By Priyanka Dayal McCluskey
Boston Globe, November 26, 2019
When Senator Elizabeth Warren released her detailed Medicare for All plan this month, a coalition of insurers, hospitals, and pharmaceutical companies denounced it as an unaffordable government takeover that would force Americans to pay more and wait longer for medical care.
But Dr. Eric W. Dickson thought it was the best health care plan he had seen all year.
Dickson, who runs UMass Memorial Health Care, a large Central Massachusetts hospital system, said a national single-payer program could remedy many of the problems in American health care, including the lack of affordable coverage for millions of people, the wide variation in hospital prices, and the administrative burden that is exhausting physicians.
“Medicare for All could definitely address those three things,” said Dickson, whose affinity for single-payer care scored him a Twitter shout-out from Warren. “We have to look at this as an option.”
Dickson’s position on the issue — one central to the 2020 Democratic presidential race — may seem blasphemous for a hospital chief. But he and several other hospital executives and physicians see the debate differently than the lobbying groups to which they pay dues, reflecting a stark divide in the industry.
Kim Hollon, chief executive of Signature Healthcare, the parent company of Brockton Hospital, said a national health care program could ease the administrative workload of the current system, which includes numerous private insurance plans that each have their own rules and requirements for providers.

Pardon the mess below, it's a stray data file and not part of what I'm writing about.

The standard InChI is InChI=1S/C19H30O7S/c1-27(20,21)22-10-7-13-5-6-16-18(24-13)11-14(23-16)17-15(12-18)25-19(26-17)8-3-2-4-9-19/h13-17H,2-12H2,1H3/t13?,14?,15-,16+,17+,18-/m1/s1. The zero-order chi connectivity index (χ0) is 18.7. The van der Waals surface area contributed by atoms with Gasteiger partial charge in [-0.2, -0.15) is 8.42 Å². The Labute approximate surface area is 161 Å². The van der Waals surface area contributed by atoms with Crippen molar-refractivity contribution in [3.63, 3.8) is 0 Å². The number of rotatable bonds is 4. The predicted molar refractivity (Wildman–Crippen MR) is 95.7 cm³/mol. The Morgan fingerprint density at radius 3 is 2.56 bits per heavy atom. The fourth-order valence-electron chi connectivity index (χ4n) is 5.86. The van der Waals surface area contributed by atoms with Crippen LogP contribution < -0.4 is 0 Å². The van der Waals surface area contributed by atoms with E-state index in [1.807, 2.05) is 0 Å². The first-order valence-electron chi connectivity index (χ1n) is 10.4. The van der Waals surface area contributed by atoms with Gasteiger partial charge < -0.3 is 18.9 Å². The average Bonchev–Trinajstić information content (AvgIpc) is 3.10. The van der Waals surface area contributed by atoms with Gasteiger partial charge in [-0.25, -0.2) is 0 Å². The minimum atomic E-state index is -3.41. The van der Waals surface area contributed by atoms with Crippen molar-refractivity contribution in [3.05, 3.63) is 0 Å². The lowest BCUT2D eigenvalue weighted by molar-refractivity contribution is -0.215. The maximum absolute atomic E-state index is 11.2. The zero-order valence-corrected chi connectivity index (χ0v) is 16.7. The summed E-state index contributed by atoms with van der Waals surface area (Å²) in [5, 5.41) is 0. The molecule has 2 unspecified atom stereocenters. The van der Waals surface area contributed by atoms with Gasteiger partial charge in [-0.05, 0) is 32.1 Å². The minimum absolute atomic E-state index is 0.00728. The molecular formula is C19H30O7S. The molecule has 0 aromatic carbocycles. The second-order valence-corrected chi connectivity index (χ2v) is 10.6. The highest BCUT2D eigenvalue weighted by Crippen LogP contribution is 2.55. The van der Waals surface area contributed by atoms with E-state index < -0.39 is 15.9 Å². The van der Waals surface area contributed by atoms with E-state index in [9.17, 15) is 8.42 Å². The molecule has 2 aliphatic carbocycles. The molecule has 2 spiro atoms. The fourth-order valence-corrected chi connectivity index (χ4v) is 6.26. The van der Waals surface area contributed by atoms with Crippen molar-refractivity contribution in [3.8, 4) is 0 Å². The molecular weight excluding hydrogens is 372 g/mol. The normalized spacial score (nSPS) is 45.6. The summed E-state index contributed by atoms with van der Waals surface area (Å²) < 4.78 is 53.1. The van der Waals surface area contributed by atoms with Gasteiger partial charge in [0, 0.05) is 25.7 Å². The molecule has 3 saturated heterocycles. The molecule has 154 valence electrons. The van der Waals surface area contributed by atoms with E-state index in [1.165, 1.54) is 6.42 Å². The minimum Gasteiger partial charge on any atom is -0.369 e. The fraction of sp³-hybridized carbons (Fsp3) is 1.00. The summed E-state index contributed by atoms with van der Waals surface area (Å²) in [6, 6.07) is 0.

A single-payer system also could help level the vastly different prices that competing hospitals charge for the same services, Hollon said.
“We’d be fine,” Hollon said. “I’d love to have an equal playing field where we just compete for doing a good job effectively and efficiently.”
Similarly, Kate Walsh, chief executive of Boston Medical Center, said the reimbursement rates in Warren’s proposal would be “wonderful” for her safety-net hospital, which treats a large share of low-income patients on Medicaid.
Tufts Medical Center’s chief executive, Dr. Michael Apkon, spent several years running a hospital in Canada’s national health system and has called the quality of care in Canada “every bit as good as what I’ve experienced here.”
Apkon said he supports a public option — a government-run plan that would compete with private insurance plans — to help make health care more affordable and accessible for Americans.
“If we desire a single-payer system, I think the path to that is a public option that would allow government to set a minimum set of benefits,” Apkon recently told reporters.
Dr. Maryanne C. Bombaugh, president of the 25,000-member Massachusetts Medical Society, said single-payer should be among the options considered for achieving universal health coverage.
“We’re very open to anything that would improve the health of our patients,” Bombaugh said.
Andrew Dreyfus, chief executive of Blue Cross Blue Shield of Massachusetts, said: “It’s a grave mistake for the health care industry to criticize Medicare for All proposals. Instead, we should offer our own views on how to improve the American health care system.”
By Don McCanne, M.D.
It is encouraging to see hospital executives acknowledging that a single payer system may be the way we need to go to improve the health care system. Someday…
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